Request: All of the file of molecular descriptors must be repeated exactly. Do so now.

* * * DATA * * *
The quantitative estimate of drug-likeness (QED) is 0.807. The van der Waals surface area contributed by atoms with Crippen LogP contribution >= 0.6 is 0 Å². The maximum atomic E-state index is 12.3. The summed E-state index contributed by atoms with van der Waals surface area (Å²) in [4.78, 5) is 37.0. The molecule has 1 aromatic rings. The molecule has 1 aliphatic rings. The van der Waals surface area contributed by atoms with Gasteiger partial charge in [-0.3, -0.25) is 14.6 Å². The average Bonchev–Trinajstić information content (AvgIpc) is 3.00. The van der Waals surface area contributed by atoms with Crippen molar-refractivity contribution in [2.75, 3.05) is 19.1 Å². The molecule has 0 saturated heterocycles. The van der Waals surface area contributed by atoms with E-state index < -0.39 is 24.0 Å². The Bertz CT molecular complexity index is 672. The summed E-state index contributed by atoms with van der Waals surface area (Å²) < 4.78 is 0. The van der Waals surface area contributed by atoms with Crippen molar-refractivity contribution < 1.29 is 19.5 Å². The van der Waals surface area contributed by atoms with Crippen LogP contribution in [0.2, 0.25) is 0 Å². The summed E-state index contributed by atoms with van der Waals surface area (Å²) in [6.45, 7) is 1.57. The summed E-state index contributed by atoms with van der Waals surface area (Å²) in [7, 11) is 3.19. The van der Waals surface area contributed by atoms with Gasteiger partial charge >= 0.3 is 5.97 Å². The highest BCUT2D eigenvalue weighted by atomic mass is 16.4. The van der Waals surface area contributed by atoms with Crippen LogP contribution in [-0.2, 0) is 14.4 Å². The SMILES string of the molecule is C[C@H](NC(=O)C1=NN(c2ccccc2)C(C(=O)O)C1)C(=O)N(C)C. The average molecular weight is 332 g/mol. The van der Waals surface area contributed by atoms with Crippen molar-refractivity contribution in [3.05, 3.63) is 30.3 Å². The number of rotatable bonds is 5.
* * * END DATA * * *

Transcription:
The quantitative estimate of drug-likeness (QED) is 0.807. The van der Waals surface area contributed by atoms with Crippen LogP contribution >= 0.6 is 0 Å². The maximum atomic E-state index is 12.3. The summed E-state index contributed by atoms with van der Waals surface area (Å²) in [4.78, 5) is 37.0. The molecule has 1 aromatic rings. The molecule has 1 aliphatic rings. The van der Waals surface area contributed by atoms with Gasteiger partial charge in [-0.3, -0.25) is 14.6 Å². The average Bonchev–Trinajstić information content (AvgIpc) is 3.00. The van der Waals surface area contributed by atoms with Crippen molar-refractivity contribution in [2.75, 3.05) is 19.1 Å². The molecule has 0 saturated heterocycles. The van der Waals surface area contributed by atoms with E-state index < -0.39 is 24.0 Å². The Bertz CT molecular complexity index is 672. The summed E-state index contributed by atoms with van der Waals surface area (Å²) < 4.78 is 0. The van der Waals surface area contributed by atoms with Crippen molar-refractivity contribution < 1.29 is 19.5 Å². The van der Waals surface area contributed by atoms with Crippen LogP contribution in [0.2, 0.25) is 0 Å². The summed E-state index contributed by atoms with van der Waals surface area (Å²) in [6.45, 7) is 1.57. The summed E-state index contributed by atoms with van der Waals surface area (Å²) in [7, 11) is 3.19. The van der Waals surface area contributed by atoms with Gasteiger partial charge >= 0.3 is 5.97 Å². The highest BCUT2D eigenvalue weighted by atomic mass is 16.4. The van der Waals surface area contributed by atoms with Crippen LogP contribution in [-0.2, 0) is 14.4 Å². The SMILES string of the molecule is C[C@H](NC(=O)C1=NN(c2ccccc2)C(C(=O)O)C1)C(=O)N(C)C. The average molecular weight is 332 g/mol. The van der Waals surface area contributed by atoms with Crippen molar-refractivity contribution in [3.05, 3.63) is 30.3 Å². The number of rotatable bonds is 5.